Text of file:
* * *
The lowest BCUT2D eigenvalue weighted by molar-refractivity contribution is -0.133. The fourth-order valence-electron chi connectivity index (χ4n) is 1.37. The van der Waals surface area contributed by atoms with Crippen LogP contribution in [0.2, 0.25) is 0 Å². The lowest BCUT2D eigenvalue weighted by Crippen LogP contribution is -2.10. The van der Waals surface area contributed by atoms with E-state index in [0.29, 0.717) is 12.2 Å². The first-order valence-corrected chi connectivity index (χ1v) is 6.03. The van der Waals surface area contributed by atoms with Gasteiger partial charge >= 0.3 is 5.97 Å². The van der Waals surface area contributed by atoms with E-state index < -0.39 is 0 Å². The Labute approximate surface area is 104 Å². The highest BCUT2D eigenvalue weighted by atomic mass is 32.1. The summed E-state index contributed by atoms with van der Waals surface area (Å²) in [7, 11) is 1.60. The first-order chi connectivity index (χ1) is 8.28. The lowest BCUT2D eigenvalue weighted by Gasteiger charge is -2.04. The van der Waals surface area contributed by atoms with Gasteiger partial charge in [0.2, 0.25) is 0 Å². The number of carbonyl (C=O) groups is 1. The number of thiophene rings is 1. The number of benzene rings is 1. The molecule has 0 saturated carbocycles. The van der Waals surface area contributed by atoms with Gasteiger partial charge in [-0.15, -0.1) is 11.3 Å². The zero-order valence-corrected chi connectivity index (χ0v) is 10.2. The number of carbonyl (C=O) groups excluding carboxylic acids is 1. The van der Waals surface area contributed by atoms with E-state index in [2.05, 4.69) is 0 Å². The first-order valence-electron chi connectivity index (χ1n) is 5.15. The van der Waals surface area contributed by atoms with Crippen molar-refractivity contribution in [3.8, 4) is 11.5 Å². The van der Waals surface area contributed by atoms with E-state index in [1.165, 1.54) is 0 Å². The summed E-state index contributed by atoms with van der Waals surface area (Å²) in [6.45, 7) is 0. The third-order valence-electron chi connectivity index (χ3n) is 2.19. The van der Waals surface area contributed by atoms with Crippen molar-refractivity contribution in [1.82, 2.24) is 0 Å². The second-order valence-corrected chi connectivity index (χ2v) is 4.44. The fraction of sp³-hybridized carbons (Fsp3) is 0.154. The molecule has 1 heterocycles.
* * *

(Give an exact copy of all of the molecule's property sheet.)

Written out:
The lowest BCUT2D eigenvalue weighted by molar-refractivity contribution is -0.133. The fourth-order valence-electron chi connectivity index (χ4n) is 1.37. The van der Waals surface area contributed by atoms with Crippen LogP contribution in [0.2, 0.25) is 0 Å². The lowest BCUT2D eigenvalue weighted by Crippen LogP contribution is -2.10. The van der Waals surface area contributed by atoms with E-state index in [0.29, 0.717) is 12.2 Å². The first-order valence-corrected chi connectivity index (χ1v) is 6.03. The van der Waals surface area contributed by atoms with Gasteiger partial charge >= 0.3 is 5.97 Å². The van der Waals surface area contributed by atoms with E-state index < -0.39 is 0 Å². The Labute approximate surface area is 104 Å². The highest BCUT2D eigenvalue weighted by atomic mass is 32.1. The summed E-state index contributed by atoms with van der Waals surface area (Å²) in [7, 11) is 1.60. The first-order chi connectivity index (χ1) is 8.28. The lowest BCUT2D eigenvalue weighted by Gasteiger charge is -2.04. The van der Waals surface area contributed by atoms with Gasteiger partial charge in [0.2, 0.25) is 0 Å². The number of carbonyl (C=O) groups is 1. The number of thiophene rings is 1. The number of benzene rings is 1. The molecule has 0 saturated carbocycles. The van der Waals surface area contributed by atoms with Gasteiger partial charge in [-0.15, -0.1) is 11.3 Å². The zero-order valence-corrected chi connectivity index (χ0v) is 10.2. The number of carbonyl (C=O) groups excluding carboxylic acids is 1. The van der Waals surface area contributed by atoms with E-state index in [2.05, 4.69) is 0 Å². The first-order valence-electron chi connectivity index (χ1n) is 5.15. The van der Waals surface area contributed by atoms with Crippen molar-refractivity contribution in [3.8, 4) is 11.5 Å². The van der Waals surface area contributed by atoms with E-state index in [1.165, 1.54) is 0 Å². The summed E-state index contributed by atoms with van der Waals surface area (Å²) in [6.45, 7) is 0. The third-order valence-electron chi connectivity index (χ3n) is 2.19. The van der Waals surface area contributed by atoms with Crippen molar-refractivity contribution in [1.82, 2.24) is 0 Å². The second-order valence-corrected chi connectivity index (χ2v) is 4.44. The fraction of sp³-hybridized carbons (Fsp3) is 0.154. The molecule has 1 heterocycles.